Tim Gee's Counterpower shortlisted for the Bread and Roses Prize

Congratulations to Tim Gee, whose recent title Counterpower: Making Change Happen has been shortlisted for the Bread and Roses Prize for Radical Publishing. Counterpower Cover

This new prize aims to raise the profile of radical publishing by recognizing titles which 'inspire, support or report on political and/or personal change'. The topicality of these titles can range from feminism, to environmental issues to socialist/political theories but must be written by UK-based authors.

Other shortlisted titles for the 2012 prize include Penny Red: Notes from the New Age of Dissent (Pluto Press) written by Laurie Penny, regular columnist at the New Statesman and Owen Jones's best-seller Chavs: The Demonization of the Working Class (Verso). You can find the full 2012 shortlist here. The winner is set to be announced 1 May in Clapham, London.

With such high-quality and thought-provoking titles being submitted in the prize's first year, we hope that The Bread and Roses Prize gets the recognition that it deserves.

New Internationalist launches Counterpower in London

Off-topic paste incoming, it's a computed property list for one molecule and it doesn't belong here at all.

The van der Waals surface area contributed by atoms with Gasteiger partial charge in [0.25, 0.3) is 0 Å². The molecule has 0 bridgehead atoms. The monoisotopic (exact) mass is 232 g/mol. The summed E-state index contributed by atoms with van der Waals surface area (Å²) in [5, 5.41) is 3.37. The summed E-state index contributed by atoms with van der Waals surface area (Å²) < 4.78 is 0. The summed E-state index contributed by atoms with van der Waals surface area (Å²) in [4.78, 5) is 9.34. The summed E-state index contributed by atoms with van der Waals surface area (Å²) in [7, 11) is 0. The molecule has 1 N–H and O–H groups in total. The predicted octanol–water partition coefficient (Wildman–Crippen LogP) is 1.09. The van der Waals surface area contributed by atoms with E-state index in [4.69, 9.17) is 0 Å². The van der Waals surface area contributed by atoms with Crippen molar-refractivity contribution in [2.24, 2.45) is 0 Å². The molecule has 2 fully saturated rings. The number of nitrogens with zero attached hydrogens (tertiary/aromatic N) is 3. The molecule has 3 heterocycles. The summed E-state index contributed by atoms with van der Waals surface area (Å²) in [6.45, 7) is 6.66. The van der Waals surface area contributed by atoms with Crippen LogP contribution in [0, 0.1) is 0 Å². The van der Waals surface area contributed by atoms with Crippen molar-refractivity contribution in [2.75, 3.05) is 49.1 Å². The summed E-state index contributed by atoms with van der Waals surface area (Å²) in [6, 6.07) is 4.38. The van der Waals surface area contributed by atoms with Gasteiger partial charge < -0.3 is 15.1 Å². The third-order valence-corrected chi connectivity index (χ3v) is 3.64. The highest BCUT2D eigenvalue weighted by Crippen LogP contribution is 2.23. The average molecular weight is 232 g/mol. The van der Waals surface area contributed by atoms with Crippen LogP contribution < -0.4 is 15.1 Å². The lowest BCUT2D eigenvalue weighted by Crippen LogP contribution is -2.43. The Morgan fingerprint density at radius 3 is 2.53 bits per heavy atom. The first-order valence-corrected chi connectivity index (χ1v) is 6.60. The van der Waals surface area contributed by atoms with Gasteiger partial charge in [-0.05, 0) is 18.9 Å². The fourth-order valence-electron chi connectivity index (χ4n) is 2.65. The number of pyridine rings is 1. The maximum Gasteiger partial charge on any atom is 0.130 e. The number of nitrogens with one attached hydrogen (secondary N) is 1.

Watch a video of the London Counterpower launch here:

Last Sunday evening some of the UK’s most influential political activists came together at the down town Metal Works club in Islington to celebrate the launch of Tim Gee’s new book Counterpower.

‘We need to move on from protest,’ Tim Gee told the gathering. ‘It’s a good start, but we need to transform it into resistance...that’s what makes change happen.’

As the night drew on, a mix of activists shared memorable anecdotes of resistance, some funny, some inspiring. Lawyer Polly Higgins told the moving story of Sophie Scholl, the German student whose brave – and fatal – opposition to Nazism highlights the importance and bravery of those who speak out against wrongdoing.

Later, the audience was captivated by Peter Tatchell as he recalled posing as a News of the World journalist before attempting a citizen’s arrest of Zimbabwean President Robert Mugabe. A witty tale of tanks, police and arms dealers shared by the Space Hijackers, amused the audience, and showed how resistance can be both creative and challenging.

Counterpower is about a single idea, which can explain why social movements succeed or fail. The book looks back at how counterpower has historically won campaigns, secured human rights, stopped wars and even brought down governments. This book could not be more timely with the ‘Occupy’ movements rapidly spreading across the world, showing that resistance is very much part of the present.

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